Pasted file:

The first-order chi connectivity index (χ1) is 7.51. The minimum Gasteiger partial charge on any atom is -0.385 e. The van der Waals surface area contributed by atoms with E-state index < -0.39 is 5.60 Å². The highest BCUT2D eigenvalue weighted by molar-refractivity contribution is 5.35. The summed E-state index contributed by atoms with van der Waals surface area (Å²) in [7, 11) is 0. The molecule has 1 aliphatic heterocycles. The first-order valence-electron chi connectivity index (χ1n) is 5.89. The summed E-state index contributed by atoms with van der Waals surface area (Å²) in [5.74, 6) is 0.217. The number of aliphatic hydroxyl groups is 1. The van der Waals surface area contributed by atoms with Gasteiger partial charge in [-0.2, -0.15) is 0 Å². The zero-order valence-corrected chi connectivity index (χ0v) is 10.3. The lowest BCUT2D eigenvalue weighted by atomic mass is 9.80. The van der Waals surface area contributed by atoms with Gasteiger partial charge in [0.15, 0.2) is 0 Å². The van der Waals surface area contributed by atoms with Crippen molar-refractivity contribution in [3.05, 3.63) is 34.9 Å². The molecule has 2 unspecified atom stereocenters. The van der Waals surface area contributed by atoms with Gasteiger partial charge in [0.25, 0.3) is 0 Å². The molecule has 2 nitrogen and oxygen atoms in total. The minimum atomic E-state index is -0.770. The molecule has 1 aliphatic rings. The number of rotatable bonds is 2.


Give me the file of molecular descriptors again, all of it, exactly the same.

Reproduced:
The first-order chi connectivity index (χ1) is 7.51. The minimum Gasteiger partial charge on any atom is -0.385 e. The van der Waals surface area contributed by atoms with E-state index < -0.39 is 5.60 Å². The highest BCUT2D eigenvalue weighted by molar-refractivity contribution is 5.35. The summed E-state index contributed by atoms with van der Waals surface area (Å²) in [7, 11) is 0. The molecule has 1 aliphatic heterocycles. The first-order valence-electron chi connectivity index (χ1n) is 5.89. The summed E-state index contributed by atoms with van der Waals surface area (Å²) in [5.74, 6) is 0.217. The number of aliphatic hydroxyl groups is 1. The van der Waals surface area contributed by atoms with Gasteiger partial charge in [-0.2, -0.15) is 0 Å². The zero-order valence-corrected chi connectivity index (χ0v) is 10.3. The lowest BCUT2D eigenvalue weighted by atomic mass is 9.80. The van der Waals surface area contributed by atoms with Gasteiger partial charge in [0.15, 0.2) is 0 Å². The van der Waals surface area contributed by atoms with Crippen molar-refractivity contribution in [3.05, 3.63) is 34.9 Å². The molecule has 2 unspecified atom stereocenters. The van der Waals surface area contributed by atoms with Gasteiger partial charge in [0.25, 0.3) is 0 Å². The molecule has 2 nitrogen and oxygen atoms in total. The minimum atomic E-state index is -0.770. The molecule has 1 aliphatic rings. The number of rotatable bonds is 2.